I've never described the law, called EMTALA, as being part of the Constitution or that it's the government that is legally required to provide medical care. The vast majority of hospitals are CMS participating facilities, and are legally required to provide medical care to anyone in need of care that without it could result in harm or death to the person. This care makes up the majority of our healthcare costs. Really, the only medical care that isn't legally required aside from quality of life treatments (ie hip replacements) is the medical care that could reduce the cost of the medical care we guarantee.

    If someone has a heart attack, ends up in the ER and needs OHS, doesn't recover well and ends up in a SNF that's likely to be more than $1million worth of care, all required under EMTALA which only ends when the person is no longer requiring ongoing care, which may never happen. There's no reason why I should have to pay for that persons potential bills if they are just as capable as I am of buying insurance, that's essentially stealing from me and everyone else who's being responsible.

  • Aug 5

    Whatever anyone says, I'm voting for Hillary Clinton as she is the best of the two. That trump shouldn't take any leadership role at all. The man acts like he grew up in the street with no parents or guardian to teach him how to talk and the difference between right and wrong. Any time he opens his mouth, he talks trash. It would be a big shame to say he is the US president. Even his fellow republicans are leaving him to vote for Hillary. That should tell u something very important.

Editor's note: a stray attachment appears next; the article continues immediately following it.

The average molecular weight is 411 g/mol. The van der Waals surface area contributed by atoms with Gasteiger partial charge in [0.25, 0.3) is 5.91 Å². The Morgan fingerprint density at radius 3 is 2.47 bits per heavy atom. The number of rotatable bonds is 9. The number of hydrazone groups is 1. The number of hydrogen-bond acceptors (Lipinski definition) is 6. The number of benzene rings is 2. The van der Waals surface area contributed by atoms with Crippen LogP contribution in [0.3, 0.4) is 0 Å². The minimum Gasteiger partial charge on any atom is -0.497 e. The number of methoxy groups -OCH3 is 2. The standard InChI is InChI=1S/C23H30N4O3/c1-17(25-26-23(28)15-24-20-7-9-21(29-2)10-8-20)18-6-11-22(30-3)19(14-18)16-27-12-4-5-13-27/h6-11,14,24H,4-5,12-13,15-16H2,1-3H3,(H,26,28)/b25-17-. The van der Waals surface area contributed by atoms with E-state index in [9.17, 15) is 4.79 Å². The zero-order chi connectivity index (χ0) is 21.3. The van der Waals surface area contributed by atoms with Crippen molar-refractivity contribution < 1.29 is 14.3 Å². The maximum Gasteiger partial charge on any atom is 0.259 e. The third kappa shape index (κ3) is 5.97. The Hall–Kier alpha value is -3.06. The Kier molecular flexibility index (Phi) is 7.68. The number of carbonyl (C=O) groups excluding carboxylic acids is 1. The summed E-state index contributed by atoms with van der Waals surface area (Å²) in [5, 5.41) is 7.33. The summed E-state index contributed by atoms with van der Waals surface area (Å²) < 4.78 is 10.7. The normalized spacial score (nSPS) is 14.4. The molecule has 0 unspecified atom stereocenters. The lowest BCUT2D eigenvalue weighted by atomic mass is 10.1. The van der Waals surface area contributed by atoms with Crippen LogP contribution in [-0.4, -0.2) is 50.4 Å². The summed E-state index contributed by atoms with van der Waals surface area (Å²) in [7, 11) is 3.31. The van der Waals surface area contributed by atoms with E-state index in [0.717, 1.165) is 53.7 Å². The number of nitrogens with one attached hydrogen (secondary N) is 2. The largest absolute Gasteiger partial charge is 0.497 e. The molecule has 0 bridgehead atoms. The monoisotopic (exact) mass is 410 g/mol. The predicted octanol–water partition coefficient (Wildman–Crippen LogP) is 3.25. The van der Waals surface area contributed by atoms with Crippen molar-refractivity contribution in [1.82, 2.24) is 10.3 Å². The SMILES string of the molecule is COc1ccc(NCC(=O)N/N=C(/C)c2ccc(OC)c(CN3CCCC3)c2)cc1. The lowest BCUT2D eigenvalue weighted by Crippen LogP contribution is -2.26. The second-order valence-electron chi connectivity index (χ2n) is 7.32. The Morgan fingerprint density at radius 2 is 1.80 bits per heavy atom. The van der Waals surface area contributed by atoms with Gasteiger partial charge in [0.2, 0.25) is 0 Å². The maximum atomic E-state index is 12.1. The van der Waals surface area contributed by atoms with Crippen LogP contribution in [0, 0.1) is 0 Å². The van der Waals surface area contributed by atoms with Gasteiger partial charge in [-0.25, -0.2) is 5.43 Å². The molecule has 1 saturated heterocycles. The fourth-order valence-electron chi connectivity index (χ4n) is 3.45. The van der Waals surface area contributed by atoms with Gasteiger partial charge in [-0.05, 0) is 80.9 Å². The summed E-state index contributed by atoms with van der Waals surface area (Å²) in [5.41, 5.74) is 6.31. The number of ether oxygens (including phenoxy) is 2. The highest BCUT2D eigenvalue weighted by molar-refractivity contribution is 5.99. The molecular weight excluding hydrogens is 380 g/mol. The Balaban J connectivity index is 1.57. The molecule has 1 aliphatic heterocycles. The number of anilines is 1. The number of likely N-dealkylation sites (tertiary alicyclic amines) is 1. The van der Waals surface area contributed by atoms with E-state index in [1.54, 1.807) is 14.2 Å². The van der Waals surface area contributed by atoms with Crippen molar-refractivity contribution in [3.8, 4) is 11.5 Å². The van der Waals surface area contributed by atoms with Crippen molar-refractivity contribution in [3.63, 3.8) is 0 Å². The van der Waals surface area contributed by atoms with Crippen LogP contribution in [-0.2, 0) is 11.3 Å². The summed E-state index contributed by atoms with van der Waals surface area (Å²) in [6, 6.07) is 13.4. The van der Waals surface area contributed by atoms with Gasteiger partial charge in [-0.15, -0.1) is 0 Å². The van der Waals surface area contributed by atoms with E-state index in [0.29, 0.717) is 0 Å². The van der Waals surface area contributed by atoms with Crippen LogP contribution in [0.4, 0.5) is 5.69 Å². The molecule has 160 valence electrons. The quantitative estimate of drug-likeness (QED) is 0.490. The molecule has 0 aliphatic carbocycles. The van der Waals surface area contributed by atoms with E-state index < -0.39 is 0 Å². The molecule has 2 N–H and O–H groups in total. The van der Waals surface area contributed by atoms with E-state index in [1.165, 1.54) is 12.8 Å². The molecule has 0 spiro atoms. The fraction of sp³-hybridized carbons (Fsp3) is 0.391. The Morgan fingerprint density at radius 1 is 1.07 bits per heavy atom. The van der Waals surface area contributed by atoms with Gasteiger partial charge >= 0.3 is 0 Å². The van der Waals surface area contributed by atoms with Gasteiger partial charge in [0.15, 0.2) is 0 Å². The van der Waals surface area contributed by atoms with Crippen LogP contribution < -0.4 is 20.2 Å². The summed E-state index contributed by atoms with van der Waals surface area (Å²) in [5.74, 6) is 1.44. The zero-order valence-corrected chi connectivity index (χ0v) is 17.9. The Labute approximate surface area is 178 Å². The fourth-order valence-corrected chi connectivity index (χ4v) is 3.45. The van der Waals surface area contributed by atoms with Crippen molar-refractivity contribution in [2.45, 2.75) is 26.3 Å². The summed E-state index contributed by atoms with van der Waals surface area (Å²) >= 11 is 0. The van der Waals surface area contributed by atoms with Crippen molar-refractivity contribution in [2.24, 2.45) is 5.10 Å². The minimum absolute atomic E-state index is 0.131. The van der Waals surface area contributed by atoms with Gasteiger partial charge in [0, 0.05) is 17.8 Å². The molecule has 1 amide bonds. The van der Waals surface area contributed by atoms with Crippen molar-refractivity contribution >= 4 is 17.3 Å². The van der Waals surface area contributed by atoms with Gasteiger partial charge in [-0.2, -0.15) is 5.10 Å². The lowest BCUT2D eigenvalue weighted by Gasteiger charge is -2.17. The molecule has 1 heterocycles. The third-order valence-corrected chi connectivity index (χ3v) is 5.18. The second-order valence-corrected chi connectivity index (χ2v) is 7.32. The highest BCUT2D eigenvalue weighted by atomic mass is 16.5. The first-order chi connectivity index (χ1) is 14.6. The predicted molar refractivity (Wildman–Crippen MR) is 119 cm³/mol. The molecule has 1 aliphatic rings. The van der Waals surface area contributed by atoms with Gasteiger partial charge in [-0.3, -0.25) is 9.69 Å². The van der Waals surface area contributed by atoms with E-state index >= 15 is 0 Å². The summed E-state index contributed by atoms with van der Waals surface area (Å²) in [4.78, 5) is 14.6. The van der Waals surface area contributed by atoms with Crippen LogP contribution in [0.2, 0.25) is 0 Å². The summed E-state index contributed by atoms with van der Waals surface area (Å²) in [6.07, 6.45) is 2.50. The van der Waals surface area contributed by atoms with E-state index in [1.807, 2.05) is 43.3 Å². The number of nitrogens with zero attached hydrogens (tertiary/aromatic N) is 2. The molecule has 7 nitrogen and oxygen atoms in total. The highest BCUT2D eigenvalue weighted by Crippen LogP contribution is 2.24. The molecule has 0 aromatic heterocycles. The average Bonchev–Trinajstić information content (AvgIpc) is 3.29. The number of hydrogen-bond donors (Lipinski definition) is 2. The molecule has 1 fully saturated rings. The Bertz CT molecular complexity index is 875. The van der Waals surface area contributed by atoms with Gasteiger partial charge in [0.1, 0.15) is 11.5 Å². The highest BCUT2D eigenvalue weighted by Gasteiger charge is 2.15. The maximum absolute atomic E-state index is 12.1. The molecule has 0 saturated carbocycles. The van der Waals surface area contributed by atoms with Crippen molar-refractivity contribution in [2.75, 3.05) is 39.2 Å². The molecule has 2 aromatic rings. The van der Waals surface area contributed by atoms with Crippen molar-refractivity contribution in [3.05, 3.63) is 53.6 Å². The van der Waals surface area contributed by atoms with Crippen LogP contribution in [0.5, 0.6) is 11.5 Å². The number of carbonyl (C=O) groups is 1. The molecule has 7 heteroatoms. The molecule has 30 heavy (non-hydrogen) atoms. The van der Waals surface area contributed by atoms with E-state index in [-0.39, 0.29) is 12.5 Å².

• Aug 5

    me too I read the entire speech given in 93 and it sounds like a week thought out approach.....I have been in health care since 1984...I do not remember hearing this

  • Aug 5

    Quote from PinayUSA
    I don't look at facts and data, I live in the real world. I am very aware of ISIS and Al Queada and Abu Sayaff and other faction muslims that have only one goal, that is to either kidnap me for ransom or try to kill me. I spend about 3 months per year in PHilippines, mainly in Mindanao section. As and tall, white long nose American Citizen there are many parts that would be almost certain death for any American from the Muslim community. Take a trip to Jolo Sulu region in PHilppines in the Autonomous Region in Muslim Mindanao (ARMM) and will give you a few hours before you are either kidnapped or killed.
    It's facts and data that define the real world, your version which you admit isn't real should probably be clarified in quotes; the "real world".